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Candidates set for Senate special election

Xavier Smith • Sep 28, 2017 at 1:46 PM

Two candidates filed petitions and qualified for this year’s special election to fill a vacant seat in the state Senate in District 17 after Mae Beavers resigned the seat last month to run for governor.

One candidate filed for each primary, according to Wilson County Administrator of Elections Phillip Warren.

Mark Pody will run unopposed in the Republican primary, and Mary Alice Carfi will follow suit in the Democratic primary.

Pody, current District 46 state representative, is an insurance salesman in Lebanon. Carfi is an attorney in Old Hickory and Mt. Juliet and was awarded best attorney in Mt. Juliet by a local media outlet in 2016.

Primaries will be Nov. 7, and the General Election will be Dec. 19. Both elections will be in Wilson, Cannon, DeKalb, Smith, Clay and Macon counties that make up the 17th Senate District.

There will be five early voting sites in Wilson County at 203 E. Main St. in Lebanon; 1075 Charlie Daniels Pkwy. in Mt. Juliet; Lighthouse Church at 6141Saundersville Road; Gladeville Community Center; and Watertown Community Center. The Election Commission Office and the Mt. Juliet Community Center sites will be open Oct. 18 through Nov. 2. The other three locations will be open from Oct. 23-28. The hours of early voting at all the sites will be Monday through Friday from 8 a.m. until 6 p.m. and Saturdays from 8 a.m. until 1 p.m.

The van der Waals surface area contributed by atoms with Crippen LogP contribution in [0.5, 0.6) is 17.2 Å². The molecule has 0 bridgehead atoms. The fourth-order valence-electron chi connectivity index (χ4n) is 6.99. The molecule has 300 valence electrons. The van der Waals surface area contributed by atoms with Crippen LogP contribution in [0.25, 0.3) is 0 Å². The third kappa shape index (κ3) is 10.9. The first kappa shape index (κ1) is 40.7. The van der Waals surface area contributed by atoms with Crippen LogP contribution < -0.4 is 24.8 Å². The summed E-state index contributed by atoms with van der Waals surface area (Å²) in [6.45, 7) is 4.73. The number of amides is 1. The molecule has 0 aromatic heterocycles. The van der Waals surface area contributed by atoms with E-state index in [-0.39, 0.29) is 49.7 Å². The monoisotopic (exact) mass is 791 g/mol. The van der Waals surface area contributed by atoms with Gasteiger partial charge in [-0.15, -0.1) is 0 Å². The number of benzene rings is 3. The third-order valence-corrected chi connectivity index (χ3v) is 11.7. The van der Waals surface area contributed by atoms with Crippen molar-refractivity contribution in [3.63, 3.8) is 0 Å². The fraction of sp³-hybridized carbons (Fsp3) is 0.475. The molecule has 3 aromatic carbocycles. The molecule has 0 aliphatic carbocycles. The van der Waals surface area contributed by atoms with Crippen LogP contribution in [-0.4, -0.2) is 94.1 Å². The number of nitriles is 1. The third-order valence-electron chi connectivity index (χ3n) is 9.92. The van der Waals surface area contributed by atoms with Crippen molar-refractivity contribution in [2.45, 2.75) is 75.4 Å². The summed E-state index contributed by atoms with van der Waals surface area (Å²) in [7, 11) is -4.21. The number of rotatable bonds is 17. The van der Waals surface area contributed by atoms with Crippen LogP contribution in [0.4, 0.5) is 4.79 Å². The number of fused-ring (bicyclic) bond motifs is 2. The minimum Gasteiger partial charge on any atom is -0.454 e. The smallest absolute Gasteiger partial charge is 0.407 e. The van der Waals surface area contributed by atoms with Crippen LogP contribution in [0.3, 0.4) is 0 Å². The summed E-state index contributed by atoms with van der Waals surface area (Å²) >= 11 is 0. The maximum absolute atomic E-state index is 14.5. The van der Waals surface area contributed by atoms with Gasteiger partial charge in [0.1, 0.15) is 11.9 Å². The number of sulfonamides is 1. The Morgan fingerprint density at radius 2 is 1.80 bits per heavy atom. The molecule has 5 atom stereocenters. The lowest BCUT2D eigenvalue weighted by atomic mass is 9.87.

Beavers resigned her Senate to focus on her campaign for Tennessee governor.

Tennessee law requires the governor to call a special election to fill a vacant Senate seat if the vacancy happens 12 months or more before the next state General Election, according Warren. The Senate special election will cost about $100,000, which will be paid by the state.

The next regular state general election will be Nov. 6, 2018, which was 13 months away at the time of Beavers’ resignation.

The Wilson County Commission had the opportunity Sept. 18 to nominate an interim senator to fill the seat until the special General Election, but it chose not to do so.

According to Warren, even though there are unopposed candidates in each primary with no qualified write-in candidates, Tennessee law requires primary elections be held for political party to allow members of that party to select a nominee to appear on the General Election ballot. Registered voters who are affiliated with the Republican or Democrat Party, or who, at the time they vote intend to affiliate with that party, participate in primaries. Voters do not register by political party in Tennessee, but they must declare a party choice before voting in a primary.

For those Wilson County residents not registered to vote, the last day to register to vote in the primaries will be Oct. 10.

“With the introduction of online voter registration, registering or changing an address is easier than ever before,” Warren said. “The process only takes a few minutes. If you’ve never registered before or you have recently moved and you need to update your registration, the online system takes care of it quickly and easily.”

To register online, visit wilsonvotes.com and click on the online voter registration link. Paper forms are also available to download on the site, at the Election Commission office and most government offices.

To learn more about the special election, voting and how to get involved with Wilson County elections, contact the Wilson County Election Commission at 615-444-0216 or visit wilsonelections.com.

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